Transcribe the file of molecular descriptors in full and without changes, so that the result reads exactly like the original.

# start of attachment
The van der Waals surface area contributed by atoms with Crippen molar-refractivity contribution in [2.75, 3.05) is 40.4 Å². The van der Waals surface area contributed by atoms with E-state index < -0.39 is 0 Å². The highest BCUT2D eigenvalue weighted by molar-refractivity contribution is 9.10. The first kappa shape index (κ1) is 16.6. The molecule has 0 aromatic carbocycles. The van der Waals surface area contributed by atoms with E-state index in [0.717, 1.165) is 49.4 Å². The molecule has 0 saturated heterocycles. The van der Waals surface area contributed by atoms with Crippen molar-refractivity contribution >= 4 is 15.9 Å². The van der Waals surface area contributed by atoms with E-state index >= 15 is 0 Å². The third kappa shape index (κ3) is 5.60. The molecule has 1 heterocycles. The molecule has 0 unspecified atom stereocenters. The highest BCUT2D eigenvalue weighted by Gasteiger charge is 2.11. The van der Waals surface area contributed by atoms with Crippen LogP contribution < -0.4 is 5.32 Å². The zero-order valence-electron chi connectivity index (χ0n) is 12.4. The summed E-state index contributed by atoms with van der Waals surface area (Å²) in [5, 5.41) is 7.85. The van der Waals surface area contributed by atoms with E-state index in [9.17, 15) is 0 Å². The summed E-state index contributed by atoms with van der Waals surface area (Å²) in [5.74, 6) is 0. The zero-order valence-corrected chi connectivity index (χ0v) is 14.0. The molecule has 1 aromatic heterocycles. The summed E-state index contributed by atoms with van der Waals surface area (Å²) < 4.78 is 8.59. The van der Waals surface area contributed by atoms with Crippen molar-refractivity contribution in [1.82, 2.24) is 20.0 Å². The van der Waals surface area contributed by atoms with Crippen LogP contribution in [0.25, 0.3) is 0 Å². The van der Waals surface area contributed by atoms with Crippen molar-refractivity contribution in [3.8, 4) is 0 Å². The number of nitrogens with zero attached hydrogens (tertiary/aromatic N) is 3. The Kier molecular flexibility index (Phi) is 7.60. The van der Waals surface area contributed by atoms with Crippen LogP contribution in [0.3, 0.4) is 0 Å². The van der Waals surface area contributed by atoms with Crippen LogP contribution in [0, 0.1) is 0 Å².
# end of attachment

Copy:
The van der Waals surface area contributed by atoms with Crippen molar-refractivity contribution in [2.75, 3.05) is 40.4 Å². The van der Waals surface area contributed by atoms with E-state index < -0.39 is 0 Å². The highest BCUT2D eigenvalue weighted by molar-refractivity contribution is 9.10. The first kappa shape index (κ1) is 16.6. The molecule has 0 aromatic carbocycles. The van der Waals surface area contributed by atoms with E-state index in [0.717, 1.165) is 49.4 Å². The molecule has 0 saturated heterocycles. The van der Waals surface area contributed by atoms with Crippen molar-refractivity contribution >= 4 is 15.9 Å². The van der Waals surface area contributed by atoms with E-state index >= 15 is 0 Å². The third kappa shape index (κ3) is 5.60. The molecule has 1 heterocycles. The molecule has 0 unspecified atom stereocenters. The highest BCUT2D eigenvalue weighted by Gasteiger charge is 2.11. The van der Waals surface area contributed by atoms with Crippen LogP contribution < -0.4 is 5.32 Å². The zero-order valence-electron chi connectivity index (χ0n) is 12.4. The summed E-state index contributed by atoms with van der Waals surface area (Å²) in [5, 5.41) is 7.85. The van der Waals surface area contributed by atoms with E-state index in [9.17, 15) is 0 Å². The summed E-state index contributed by atoms with van der Waals surface area (Å²) in [5.74, 6) is 0. The zero-order valence-corrected chi connectivity index (χ0v) is 14.0. The molecule has 1 aromatic heterocycles. The summed E-state index contributed by atoms with van der Waals surface area (Å²) < 4.78 is 8.59. The van der Waals surface area contributed by atoms with Crippen molar-refractivity contribution in [1.82, 2.24) is 20.0 Å². The van der Waals surface area contributed by atoms with Crippen LogP contribution in [0.25, 0.3) is 0 Å². The van der Waals surface area contributed by atoms with Crippen molar-refractivity contribution in [3.8, 4) is 0 Å². The number of nitrogens with zero attached hydrogens (tertiary/aromatic N) is 3. The Kier molecular flexibility index (Phi) is 7.60. The van der Waals surface area contributed by atoms with Crippen LogP contribution in [0.3, 0.4) is 0 Å². The van der Waals surface area contributed by atoms with Crippen LogP contribution in [0, 0.1) is 0 Å².